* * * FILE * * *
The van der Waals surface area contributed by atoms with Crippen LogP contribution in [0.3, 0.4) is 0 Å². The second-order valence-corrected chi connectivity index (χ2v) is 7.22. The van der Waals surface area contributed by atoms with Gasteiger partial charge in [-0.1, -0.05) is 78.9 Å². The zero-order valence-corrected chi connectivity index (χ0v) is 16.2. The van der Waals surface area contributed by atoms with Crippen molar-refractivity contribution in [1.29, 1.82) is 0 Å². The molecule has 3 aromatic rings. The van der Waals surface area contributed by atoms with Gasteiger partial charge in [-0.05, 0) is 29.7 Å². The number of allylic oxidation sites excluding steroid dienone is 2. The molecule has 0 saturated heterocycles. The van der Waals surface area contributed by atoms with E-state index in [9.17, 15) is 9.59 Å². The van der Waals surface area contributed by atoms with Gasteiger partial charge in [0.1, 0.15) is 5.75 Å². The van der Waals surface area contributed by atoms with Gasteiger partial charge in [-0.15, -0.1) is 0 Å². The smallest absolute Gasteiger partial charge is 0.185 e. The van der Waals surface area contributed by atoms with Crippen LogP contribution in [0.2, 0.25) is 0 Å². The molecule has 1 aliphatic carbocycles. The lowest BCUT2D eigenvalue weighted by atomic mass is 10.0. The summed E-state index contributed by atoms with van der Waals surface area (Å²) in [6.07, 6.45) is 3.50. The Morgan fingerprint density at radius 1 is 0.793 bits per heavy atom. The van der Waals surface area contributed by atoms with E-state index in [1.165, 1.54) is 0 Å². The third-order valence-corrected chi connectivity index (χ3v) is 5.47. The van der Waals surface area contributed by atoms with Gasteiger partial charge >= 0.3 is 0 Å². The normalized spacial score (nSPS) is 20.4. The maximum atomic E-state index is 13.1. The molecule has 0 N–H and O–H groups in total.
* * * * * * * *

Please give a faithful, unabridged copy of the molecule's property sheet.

The van der Waals surface area contributed by atoms with Crippen LogP contribution in [0.3, 0.4) is 0 Å². The second-order valence-corrected chi connectivity index (χ2v) is 7.22. The van der Waals surface area contributed by atoms with Gasteiger partial charge in [-0.1, -0.05) is 78.9 Å². The zero-order valence-corrected chi connectivity index (χ0v) is 16.2. The van der Waals surface area contributed by atoms with Crippen molar-refractivity contribution in [1.29, 1.82) is 0 Å². The molecule has 3 aromatic rings. The van der Waals surface area contributed by atoms with Gasteiger partial charge in [-0.05, 0) is 29.7 Å². The number of allylic oxidation sites excluding steroid dienone is 2. The molecule has 0 saturated heterocycles. The van der Waals surface area contributed by atoms with E-state index in [9.17, 15) is 9.59 Å². The van der Waals surface area contributed by atoms with Gasteiger partial charge in [0.1, 0.15) is 5.75 Å². The van der Waals surface area contributed by atoms with Gasteiger partial charge in [-0.15, -0.1) is 0 Å². The smallest absolute Gasteiger partial charge is 0.185 e. The van der Waals surface area contributed by atoms with Crippen LogP contribution in [0.2, 0.25) is 0 Å². The molecule has 1 aliphatic carbocycles. The lowest BCUT2D eigenvalue weighted by atomic mass is 10.0. The summed E-state index contributed by atoms with van der Waals surface area (Å²) in [6.07, 6.45) is 3.50. The Morgan fingerprint density at radius 1 is 0.793 bits per heavy atom. The van der Waals surface area contributed by atoms with E-state index in [1.165, 1.54) is 0 Å². The third-order valence-corrected chi connectivity index (χ3v) is 5.47. The van der Waals surface area contributed by atoms with Gasteiger partial charge >= 0.3 is 0 Å². The normalized spacial score (nSPS) is 20.4. The maximum atomic E-state index is 13.1. The molecule has 0 N–H and O–H groups in total.